In a few short weeks the next Together for the Gospel (T4G) conference will begin here in Louisville. The theme of T4G 2010 was “The (Unadjusted) Gospel” and while reflecting on the messages from that conference it occured to me that there is so much manipulation and distortion of the true Gospel message that perhaps a clear biblical explanation of “The Gospel” is in order.
This three minute audio clip from Dr. R.C. Sproul contains one of the best explanations of the Gospel that I have found.
Here is a transcript of that recording:
There is no greater message to be heard than that which we call the Gospel. But as important as that is, it is often given to massive distortions or over simplifications. People think they’re preaching the Gospel to you when they tell you, “you can have a purpose to your life”, or that “you can have meaning to your life”, or that “you can have a personal relationship with Jesus”. All of those things are true, and they’re all important, but they don’t get to the heart of the Gospel.
The Gospel is called the “good news” because it addresses the most serious problem that you and I have as human beings, and that problem is simply this: God is holy and He is just, and I’m not. And at the end of my life, I’m going to stand before a just and holy God, and I’ll be judged. And I’ll be judged either on the basis of my own righteousness – or lack of it – or the righteousness of another. The good news of the Gospel is that Jesus lived a life of perfect righteousness, of perfect obedience to God, not for His own well being but for His people. He has done for me what I couldn’t possibly do for myself. But not only has He lived that life of perfect obedience, He offered Himself as a perfect sacrifice to satisfy the justice and the righteousness of God.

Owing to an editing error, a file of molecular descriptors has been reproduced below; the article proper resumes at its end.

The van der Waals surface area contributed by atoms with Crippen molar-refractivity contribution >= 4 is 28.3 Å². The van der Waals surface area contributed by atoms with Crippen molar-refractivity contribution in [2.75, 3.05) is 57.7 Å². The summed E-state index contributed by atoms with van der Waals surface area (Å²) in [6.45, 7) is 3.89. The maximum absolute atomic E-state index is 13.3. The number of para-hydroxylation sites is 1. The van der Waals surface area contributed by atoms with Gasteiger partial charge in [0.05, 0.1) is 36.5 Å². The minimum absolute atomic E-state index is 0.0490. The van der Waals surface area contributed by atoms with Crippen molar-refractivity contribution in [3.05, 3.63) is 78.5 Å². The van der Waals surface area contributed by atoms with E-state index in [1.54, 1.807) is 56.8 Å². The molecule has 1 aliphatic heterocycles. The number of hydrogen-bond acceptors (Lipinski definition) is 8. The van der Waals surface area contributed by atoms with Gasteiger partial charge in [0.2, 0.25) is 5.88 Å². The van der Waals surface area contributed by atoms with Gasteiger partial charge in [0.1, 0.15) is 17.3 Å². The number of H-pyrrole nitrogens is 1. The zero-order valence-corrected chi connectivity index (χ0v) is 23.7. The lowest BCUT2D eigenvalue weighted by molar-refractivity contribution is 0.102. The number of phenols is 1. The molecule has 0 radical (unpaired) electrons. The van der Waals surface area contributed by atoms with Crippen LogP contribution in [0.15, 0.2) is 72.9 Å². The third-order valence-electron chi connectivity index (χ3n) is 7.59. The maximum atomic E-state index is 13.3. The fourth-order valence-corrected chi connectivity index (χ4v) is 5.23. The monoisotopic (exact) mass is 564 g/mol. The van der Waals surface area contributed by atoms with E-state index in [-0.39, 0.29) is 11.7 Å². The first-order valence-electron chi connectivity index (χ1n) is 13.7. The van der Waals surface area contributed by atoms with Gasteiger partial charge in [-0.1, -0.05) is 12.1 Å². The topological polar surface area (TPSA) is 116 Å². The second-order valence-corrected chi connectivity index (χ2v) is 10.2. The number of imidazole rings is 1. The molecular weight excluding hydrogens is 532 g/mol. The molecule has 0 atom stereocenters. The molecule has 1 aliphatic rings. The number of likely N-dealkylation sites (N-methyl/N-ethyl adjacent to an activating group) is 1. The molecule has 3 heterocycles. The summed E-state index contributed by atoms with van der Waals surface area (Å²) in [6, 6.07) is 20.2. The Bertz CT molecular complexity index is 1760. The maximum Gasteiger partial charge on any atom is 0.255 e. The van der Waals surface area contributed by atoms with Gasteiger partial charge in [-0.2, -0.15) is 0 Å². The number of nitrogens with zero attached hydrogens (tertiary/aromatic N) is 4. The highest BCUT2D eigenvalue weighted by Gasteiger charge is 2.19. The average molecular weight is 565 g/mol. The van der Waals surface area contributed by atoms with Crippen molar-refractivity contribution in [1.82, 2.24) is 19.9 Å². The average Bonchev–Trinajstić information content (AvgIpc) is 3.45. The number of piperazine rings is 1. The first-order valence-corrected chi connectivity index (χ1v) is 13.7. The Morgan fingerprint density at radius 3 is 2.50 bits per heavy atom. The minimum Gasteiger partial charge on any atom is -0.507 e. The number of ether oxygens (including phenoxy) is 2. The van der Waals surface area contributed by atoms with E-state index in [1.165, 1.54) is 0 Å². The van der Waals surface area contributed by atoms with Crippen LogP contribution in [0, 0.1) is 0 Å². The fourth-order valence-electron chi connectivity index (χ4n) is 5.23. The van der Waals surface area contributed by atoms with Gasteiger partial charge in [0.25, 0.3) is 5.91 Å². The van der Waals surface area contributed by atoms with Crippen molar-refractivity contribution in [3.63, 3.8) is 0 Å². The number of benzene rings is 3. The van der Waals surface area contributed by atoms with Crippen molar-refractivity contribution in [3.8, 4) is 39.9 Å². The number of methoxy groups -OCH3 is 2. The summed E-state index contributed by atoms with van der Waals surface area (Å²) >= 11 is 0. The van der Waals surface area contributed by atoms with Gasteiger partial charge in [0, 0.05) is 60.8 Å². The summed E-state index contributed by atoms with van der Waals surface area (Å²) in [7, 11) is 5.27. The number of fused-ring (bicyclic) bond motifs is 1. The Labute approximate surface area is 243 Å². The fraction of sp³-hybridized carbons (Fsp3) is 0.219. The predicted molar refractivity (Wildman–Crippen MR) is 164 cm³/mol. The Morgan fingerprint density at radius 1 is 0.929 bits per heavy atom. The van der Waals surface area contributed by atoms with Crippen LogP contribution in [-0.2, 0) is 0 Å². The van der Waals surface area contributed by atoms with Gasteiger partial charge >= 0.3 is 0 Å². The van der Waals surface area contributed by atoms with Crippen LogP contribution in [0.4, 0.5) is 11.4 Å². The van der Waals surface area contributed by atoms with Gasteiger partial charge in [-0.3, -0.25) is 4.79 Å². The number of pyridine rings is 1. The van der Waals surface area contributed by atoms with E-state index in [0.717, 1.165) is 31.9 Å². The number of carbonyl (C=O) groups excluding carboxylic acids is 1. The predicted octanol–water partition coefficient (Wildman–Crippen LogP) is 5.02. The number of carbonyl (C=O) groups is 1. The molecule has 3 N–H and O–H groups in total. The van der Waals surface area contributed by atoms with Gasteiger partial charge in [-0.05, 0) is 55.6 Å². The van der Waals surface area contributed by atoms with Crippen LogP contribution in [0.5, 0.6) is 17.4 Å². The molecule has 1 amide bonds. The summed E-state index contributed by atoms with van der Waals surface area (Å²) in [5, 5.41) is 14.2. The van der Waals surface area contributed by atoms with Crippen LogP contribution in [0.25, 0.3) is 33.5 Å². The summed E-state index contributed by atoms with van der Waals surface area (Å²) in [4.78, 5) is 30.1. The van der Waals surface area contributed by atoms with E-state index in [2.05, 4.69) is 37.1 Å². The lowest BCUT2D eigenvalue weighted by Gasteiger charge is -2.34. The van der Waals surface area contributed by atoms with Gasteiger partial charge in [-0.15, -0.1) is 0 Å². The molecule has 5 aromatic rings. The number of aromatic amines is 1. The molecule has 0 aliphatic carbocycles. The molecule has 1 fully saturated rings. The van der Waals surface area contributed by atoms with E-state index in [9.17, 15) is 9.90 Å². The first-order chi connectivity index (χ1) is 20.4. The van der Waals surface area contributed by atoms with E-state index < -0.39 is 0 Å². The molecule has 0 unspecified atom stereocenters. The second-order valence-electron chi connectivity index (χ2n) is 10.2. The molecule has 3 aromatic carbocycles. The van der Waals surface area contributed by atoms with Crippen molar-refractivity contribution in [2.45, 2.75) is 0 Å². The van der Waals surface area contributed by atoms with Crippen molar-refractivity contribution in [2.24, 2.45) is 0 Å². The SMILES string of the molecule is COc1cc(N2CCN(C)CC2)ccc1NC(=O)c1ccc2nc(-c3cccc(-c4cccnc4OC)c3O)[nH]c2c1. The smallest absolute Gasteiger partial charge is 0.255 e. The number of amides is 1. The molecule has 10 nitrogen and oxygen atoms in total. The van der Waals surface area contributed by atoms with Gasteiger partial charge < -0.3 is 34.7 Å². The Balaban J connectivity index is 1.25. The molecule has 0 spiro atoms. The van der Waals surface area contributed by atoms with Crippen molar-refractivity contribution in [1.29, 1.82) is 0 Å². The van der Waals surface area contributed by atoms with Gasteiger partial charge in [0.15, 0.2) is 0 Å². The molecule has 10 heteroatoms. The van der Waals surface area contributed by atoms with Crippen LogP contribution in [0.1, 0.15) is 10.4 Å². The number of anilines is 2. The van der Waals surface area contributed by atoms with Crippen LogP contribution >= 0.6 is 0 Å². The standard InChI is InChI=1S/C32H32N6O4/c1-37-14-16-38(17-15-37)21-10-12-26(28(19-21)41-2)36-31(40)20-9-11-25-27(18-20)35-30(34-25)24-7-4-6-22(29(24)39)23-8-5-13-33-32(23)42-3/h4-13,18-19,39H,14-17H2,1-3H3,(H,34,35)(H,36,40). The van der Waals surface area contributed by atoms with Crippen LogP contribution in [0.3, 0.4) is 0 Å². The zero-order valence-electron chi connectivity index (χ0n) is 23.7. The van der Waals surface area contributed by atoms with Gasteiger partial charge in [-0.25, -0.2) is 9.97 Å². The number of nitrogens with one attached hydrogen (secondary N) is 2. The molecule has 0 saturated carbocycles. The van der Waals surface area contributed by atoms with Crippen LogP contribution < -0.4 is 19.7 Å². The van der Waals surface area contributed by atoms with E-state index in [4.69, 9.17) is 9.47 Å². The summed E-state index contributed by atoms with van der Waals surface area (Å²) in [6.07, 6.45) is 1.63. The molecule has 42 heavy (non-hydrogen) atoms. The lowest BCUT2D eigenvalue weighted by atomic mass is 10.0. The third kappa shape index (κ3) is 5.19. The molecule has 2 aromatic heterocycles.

The great misconception in our day is this: that God isn’t concerned to protect His own integrity. He’s a kind of wishy-washy deity, who just waves a wand of forgiveness over everybody. No. For God to forgive you is a very costly matter. It cost the sacrifice of His own Son. So valuable was that sacrifice that God pronounced it valuable by raising Him from the dead – so that Christ died for us, He was raised for our justification. So the Gospel is something objective. It is the message of who Jesus is and what He did. And it also has a subjective dimension. How are the benefits of Jesus subjectively appropriated to us? How do I get it? The Bible makes it clear that we are justified not by our works, not by our efforts, not by our deeds, but by faith – and by faith alone. The only way you can receive the benefit of Christ’s life and death is by putting your trust in Him – and in Him alone. You do that, you’re declared just by God, you’re adopted into His family, you’re forgiven of all of your sins, and you have begun your pilgrimage for eternity.
— Dr. R.C. Sproul
I can’t think of a better way to end this post than with the closing line from Dr. Sproul’s message at T4G 2008:
If you believe that, you will stop adding to the Gospel and start preaching it with clarity and boldness, because, dear friends, it is the only hope we have, and it is hope enough.
Soli Deo Gloria!